Option 3: Surgical Exposure and Orthodontic Alignment
    • Indicated for well-motivated patients where the canine is in a favourable position.
    • Surgical exposure is an operation where a small ‘window’ of gum and bone is removed around the buried tooth to help it grow into the mouth.
    • This operation will involve either a general or local anaesthetic.
    • Sometimes, a gold chain or brace attachment is placed on the tooth during the time of operation.
    • Fixed braces are used to bring the canine tooth into the correct position.
    • Moving an impacted canine can be a very slow process. It can often take more than 2 years for the treatment to be completed.
    • Very rarely, the buried canine ankylosed. If this happens, the only option may be surgically remove the tooth.
    Option 4: Surgical Removal
    • This is an operation to remove the buried canine completely.
    • Indicated when the canine is in a poor position.
    • It is suitable in patient who does not want to wear fixed braces.
    Option 5: Autotransplantation
    • This is an operation involves the surgical removal of the buried canine and subsequently ‘transplant’ it into its proper position.
    • It may be considered when the canine has a poor position and there is enough space between the teeth to accommodate the canine.
    • A short period of orthodontic treatment may be needed to create sufficient space for the implantation of the canine.
    • This option is not often chosen and can only be considered in certain cases as it has a lower success rate than the other options.

    Impacted upper right canine with retained primary canine

    Timely extraction of the primary canine may help to normalize the eruptive path of the impacted canine

    Fixed braces and a gold chain are used to bring the impacted canine into the correct position
  3. Treatment Principles For Impacted Permanent Premolar In cases where a premolar is unerupted, consideration can be given to extract the first premolar which has erupted. Orthodontic braces can be used to maintain the extraction space while waiting for the spontaneous eruption of the impacted premolar3.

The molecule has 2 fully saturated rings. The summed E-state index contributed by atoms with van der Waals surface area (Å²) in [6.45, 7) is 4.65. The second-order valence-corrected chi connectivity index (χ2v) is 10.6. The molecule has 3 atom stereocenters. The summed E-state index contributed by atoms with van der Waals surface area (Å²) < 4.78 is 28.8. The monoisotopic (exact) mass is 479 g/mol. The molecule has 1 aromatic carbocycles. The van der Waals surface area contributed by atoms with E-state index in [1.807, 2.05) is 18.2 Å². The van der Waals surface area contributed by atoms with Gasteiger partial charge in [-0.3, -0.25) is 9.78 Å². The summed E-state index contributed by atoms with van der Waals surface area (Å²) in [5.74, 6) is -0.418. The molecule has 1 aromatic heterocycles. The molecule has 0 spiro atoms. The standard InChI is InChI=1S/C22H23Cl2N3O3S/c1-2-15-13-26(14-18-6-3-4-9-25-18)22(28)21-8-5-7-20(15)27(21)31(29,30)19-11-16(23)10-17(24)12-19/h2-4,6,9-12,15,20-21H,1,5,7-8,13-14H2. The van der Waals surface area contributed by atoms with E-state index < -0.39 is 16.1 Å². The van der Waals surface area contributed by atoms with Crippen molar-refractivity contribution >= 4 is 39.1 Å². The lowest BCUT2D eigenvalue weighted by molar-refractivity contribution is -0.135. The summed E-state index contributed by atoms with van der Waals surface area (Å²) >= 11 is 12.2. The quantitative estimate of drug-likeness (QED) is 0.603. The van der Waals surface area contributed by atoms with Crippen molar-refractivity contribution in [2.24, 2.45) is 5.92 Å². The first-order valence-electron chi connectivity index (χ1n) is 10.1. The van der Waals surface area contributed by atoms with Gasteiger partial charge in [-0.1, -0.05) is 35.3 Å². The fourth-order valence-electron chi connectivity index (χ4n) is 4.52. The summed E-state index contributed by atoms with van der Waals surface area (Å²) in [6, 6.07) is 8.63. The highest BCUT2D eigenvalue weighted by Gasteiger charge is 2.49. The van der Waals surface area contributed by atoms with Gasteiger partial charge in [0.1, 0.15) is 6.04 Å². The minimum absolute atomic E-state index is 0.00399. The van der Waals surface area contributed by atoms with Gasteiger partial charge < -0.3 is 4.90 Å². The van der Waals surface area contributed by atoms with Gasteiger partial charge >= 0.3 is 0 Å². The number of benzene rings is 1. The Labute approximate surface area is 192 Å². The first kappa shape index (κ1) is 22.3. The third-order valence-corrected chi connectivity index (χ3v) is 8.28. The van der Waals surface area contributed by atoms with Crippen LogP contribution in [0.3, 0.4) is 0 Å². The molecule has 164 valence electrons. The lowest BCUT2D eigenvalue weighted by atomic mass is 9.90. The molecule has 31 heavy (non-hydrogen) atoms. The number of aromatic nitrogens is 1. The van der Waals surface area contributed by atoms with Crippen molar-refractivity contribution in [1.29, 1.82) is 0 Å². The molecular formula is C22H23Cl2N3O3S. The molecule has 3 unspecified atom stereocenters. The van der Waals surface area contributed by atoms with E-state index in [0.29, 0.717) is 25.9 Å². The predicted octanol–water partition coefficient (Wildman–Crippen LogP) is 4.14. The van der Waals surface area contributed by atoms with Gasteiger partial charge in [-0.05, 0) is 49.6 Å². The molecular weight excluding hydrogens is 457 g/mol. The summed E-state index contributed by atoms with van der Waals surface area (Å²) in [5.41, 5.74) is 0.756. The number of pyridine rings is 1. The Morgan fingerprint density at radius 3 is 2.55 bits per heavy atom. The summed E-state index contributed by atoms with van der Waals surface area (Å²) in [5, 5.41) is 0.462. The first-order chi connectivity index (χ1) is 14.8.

4. Treatment Principles For Impacted Upper First Permanent Molar2,3
    Observation
    • In mild cases, the impacted molar should be observe for a period of time.
    • A large portion of these molars will self-correct.
    • If there is no spontaneous improvement within 3-6 months, active treatment should be undertaken.
    Separation
    • A brass wire or an elastic separator can be used in an attempt to separate the permanent molar from the second primary molar.
    Orthodontic treatment
    • Orthodontic appliances such as removable appliances, fixed appliances or headgear can be used to disimpact the first permanent molar.
    Extraction of the second deciduous molar
    • Extraction of the second primary molar is the final option.
    • This option is considered when the primary molar has severe root damage.
    • This option is likely to lead to space loss and future crowding in the second premolar region.

Conclusion

Every patient who present with impacted teeth is different. This is a general information on the possible treatment options available. For further help and advice, talk to your orthodontist or dentist.

References

  1. British Orthodontic Society (2015). Patient information leaflets: Impacted canines. Retrieved March 31, 2015 from http://www.bos.org.uk/Portals/0/Public/docs/PILs/impactedcaninesnovember2013.pdf
  2. Cobourne, M.T., & DiBiase A.T. (2010). Handbook of Orthodontics. Philadelphia: Mosby Elsevier.
  3. Gill, D.S. (2008). Orthodontics at a Glance. West Sussex: Blackwell Munksgaard.
  4. Husain, J., Burden, D., McSherry, P., Morris, D., & Allen, M. (2012). National clinical guidelines for management of the palatally ectopic maxillary canine. British Dental Journal, 213, 171-176.
  5. Ministry of Health Malaysia. 2004. Clinical Practice Guidelines: Management of the palatally ectopic canine.
  6. Ministry of Health Malaysia. 2006. Clinical Practice Guidelines: Management of unerupted maxillary incisor.
  7. Yaqoob, O., O’Neill, J., Gregg, T., Noar, J., Cobourne, M., & Morris, D. (2010). Management of unerupted maxillary incisors. The Royal College of Surgeons of England.
  8. Ortho Technology. (2015). Image of Gold Chain. Retrieved April 05, 2015 from http://www.orthotechnology.com/new_products/eruptionappliance.cfm
Last Reviewed : 16 February 2016
Writer : Dr. Then Poh Kiun
Accreditor : Dr. Rafeaah bt. Ayat Khan